Repeat these 8 rows.

For baby blankets or scarves with a border stitch I just knit 4 at the beginning and end of each row, start the project with 4 to 8 knitted rows and end with 4 to 8 knitted rows.

Does that make any sense? I'm better at showing than explaining...

Sunday, November 20, 2005

Hello and Thank you!

Thank you for the warm welcome. I'm looking forward to co-blogging with Sweetpea from the Northeast.

Saturday, November 19, 2005

Now there are two sweetpeas.

I've invited my best friend Roxana, aka "Wedding Girl," to join this blog. She's a photographer in Boston, and I'm excited to read her stories and thoughts here. Kind of a fun way for us to share a project, even though we live so far apart.

So, welcome Wedding Girl.....

Thursday, November 17, 2005


Me: Does anyone know what a still life is?

First Grade Student: It's a picture you make of a person who's very still, a person who's lazy and doesn't like to work.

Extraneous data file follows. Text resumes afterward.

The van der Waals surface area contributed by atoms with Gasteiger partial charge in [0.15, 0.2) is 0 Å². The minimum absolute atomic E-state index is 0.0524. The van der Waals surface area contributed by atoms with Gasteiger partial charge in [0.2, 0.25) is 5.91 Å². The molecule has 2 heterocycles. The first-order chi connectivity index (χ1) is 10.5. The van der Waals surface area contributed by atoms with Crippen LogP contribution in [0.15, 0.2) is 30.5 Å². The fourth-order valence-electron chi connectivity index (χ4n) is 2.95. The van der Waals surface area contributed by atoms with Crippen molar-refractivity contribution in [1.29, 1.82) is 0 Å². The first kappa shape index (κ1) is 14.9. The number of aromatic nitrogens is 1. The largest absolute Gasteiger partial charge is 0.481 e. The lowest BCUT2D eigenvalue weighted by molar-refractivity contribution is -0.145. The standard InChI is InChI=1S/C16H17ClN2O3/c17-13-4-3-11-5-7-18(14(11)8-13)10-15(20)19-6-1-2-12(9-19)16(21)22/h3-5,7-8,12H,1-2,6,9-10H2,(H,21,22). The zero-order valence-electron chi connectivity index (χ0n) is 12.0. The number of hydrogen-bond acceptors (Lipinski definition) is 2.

old prof.

.....and for those of you who went to school with me, I found this drawing of Berry Klingman's on the CIVA website! Flashbacks....drawing I, drawing II, Intaglio I, Intaglio II, Serigraphy (sp), Woodcut, Figure Drawing. I spent alot of time with this man, and he taught me alot!

Poll: Who are your favorite artist(s)?

....As in, which artists do you feel connected to, that you respond to on an emotional or aesthetic level? (come on, lurkers, you guys can chip in, too.) :)

A few of mine:

Jim Dine's figure drawings
Renaissance-era botanical paintings
Rembrandt's landscape etchings

Tuesday, November 15, 2005

The Latest.